I wanted to respond to the point you raised earlier (also Leigh Blackall's) about drawing a distinction between teaching and facilitating. I work in both domains and there are some differences between the role of a 'facilitative trainer' and that of the 'group facilitator'. The key distinctions for me lie in the areas of decision making and content neutrality.
As a trainer my primary role is the transferring of some kind of information or knowledge to individual participants. I also manage the group process while individual learning is taking place and am also involved in assessing individual performance in some way. As a teacher I can often be very facilitative, and this is great for learning. However, the primary role is individual learning within a particular sphere of knowledge. As the trainer I choose how and when students are involved in the decision making processes.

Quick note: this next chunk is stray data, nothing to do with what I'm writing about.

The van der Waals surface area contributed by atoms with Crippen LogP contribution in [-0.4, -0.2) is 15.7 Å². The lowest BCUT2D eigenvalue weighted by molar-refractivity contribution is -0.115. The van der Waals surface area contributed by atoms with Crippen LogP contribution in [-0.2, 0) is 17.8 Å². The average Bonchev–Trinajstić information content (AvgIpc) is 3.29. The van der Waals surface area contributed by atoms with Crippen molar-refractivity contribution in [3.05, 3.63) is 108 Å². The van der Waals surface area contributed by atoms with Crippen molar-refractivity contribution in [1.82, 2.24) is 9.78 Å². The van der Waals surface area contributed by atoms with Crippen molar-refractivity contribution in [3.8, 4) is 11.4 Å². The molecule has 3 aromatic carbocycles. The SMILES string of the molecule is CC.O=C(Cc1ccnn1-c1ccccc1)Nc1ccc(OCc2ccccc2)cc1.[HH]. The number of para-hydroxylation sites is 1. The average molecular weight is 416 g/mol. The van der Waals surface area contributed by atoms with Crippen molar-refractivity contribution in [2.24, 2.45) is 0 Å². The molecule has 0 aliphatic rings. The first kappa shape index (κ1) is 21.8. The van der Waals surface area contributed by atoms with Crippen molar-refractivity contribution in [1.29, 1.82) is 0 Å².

Group facilitation, on the other hand, is a process in which a person who is acceptable to all members of a group, is substantively neutral, and has no decision-making authority, intervenes to help a group improve the way it identifies and solves problems, and makes decisions, in order to increase the group’s effectiveness.
I'd really be interested in what others think or have grappeled with in this area.
Some good resources that discuss content neutrality, decision making and the differences between the facilitator and trainer roles:
Chapter 2 of the 2007 edition of The Art of Facilitation by Dale Hunter.
For a useful diagram see page 28 of The Skilled Facilitator Fieldbook, also chapter 3 by Roger Schwarz discusses the differences between facilitator, consultant, coach, trainer and leader.
Chapter 30 of the IAF Handbook of Group Facilitation
Also a reprint of a classic by John (Sam) Keltner Facilitation: Catalyst for Group Problem Solving in the December 06 issue of the IAF Group Facilitation Journal